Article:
Miniature Paintings

This article has been curated by Pranjal Joshi.

Miniature paintings started taking form in India many centuries ago. Initially, these paintings were made on Palm leaves and later on paper. The Eastern school of miniature paintings dates back to the 9th-12th centuries, depicting the Mahayana Buddhist deities. Simple compositions and subdued tones characterize the art of miniature paintings. The famous Brahadeshwar temple of South India has got depictions done in form of paintings done during the 11th century Chola era.

Lord Krishna, the gopis, and the Rasa dance. (Hand-painted on cotton).

A distinct art of Persian Miniature painting was brought to India by the 2nd Mughal emperor Humayun in the 16th century. He brought artists from Persia, who were specialists in the art of miniature painting. Safavid painters Abd as-samad and Mir Sayyid Ali joined his court. Humayun’s successor, Akbar, patronized this art by providing an atelier for these artists. These artists promoted their art and also trained Indian artists, who produced paintings in a distinctive style, which was inspired from the lives of the Mughals.

Mughal Empire Shah Jahan depicted in a handmade Mughal Miniature Painting.

Abkar got the great scripture Ramayan translated. Experiments on rich color schemes and varied expressions happened during this period. A major difference between Mughal art and Rajput art is that the Mughal art was centered around the Mughal court and was very standard in its depiction. On the contrary, the Rajput styles differed as per the areas they belonged to.

Another noteworthy style of miniature painting is the ‘Bani Thani’, which was painted by Nihal Chand from the Marwar school of Kishangarh. This style of painting essentially depicts Shri Radha and Krishna as divine lovers, and beautifully portrays their divine love.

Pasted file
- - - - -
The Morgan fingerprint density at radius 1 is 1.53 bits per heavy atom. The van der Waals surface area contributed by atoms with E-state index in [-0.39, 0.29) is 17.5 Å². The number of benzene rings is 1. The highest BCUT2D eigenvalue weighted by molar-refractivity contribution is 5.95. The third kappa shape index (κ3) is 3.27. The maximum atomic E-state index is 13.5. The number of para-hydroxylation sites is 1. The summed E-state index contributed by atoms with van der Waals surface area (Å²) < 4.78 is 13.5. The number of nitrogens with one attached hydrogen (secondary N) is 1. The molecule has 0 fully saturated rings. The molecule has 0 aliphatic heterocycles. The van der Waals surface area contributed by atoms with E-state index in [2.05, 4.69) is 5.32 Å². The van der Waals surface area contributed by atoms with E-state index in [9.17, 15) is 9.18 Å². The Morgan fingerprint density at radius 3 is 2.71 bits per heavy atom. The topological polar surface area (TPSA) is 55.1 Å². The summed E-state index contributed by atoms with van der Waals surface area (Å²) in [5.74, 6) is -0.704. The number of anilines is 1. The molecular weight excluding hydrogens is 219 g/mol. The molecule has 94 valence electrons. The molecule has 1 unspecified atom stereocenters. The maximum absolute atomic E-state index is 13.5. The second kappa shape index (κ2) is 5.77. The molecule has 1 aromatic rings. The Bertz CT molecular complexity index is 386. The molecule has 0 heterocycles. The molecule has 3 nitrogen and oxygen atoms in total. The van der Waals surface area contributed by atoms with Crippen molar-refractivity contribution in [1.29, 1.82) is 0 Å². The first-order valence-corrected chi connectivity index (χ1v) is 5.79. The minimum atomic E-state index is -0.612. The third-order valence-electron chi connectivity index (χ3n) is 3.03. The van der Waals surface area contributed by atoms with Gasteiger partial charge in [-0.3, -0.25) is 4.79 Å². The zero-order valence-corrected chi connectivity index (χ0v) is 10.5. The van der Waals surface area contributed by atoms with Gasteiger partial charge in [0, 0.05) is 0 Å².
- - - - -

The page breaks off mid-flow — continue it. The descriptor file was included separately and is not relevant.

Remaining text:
Major themes of Bani Thani paintings include portraits, Nauka Vihar (lovers travelling in a boat), Krishna Lila, Bhagavat-Purana and festivals like Holi, Diwali, Durga puja, and Dussehra.

                      Rajasthani camel in Indian Miniature Painting. 

The Miniature paintings are made very carefully. Strong lines and bold colors are set in harmonious patterns. The artists use paper, leather, marble, cloth, ivory panels, wooden tablets and walls to make their paintings. Indian artists use multiple perspectives unlike their European counterparts to make these paintings. The colors used in making these paintings are made using minerals and vegetables, precious stones, as well as pure silver and gold.

Artists make miniature paintings on silk, ivory, cotton, and paper. However, as time elapsed, the natural colors got replaced by poster colors. The schools of miniature paintings have now become commercialized and the artists usually replicate the work which was done by painters of bygone era.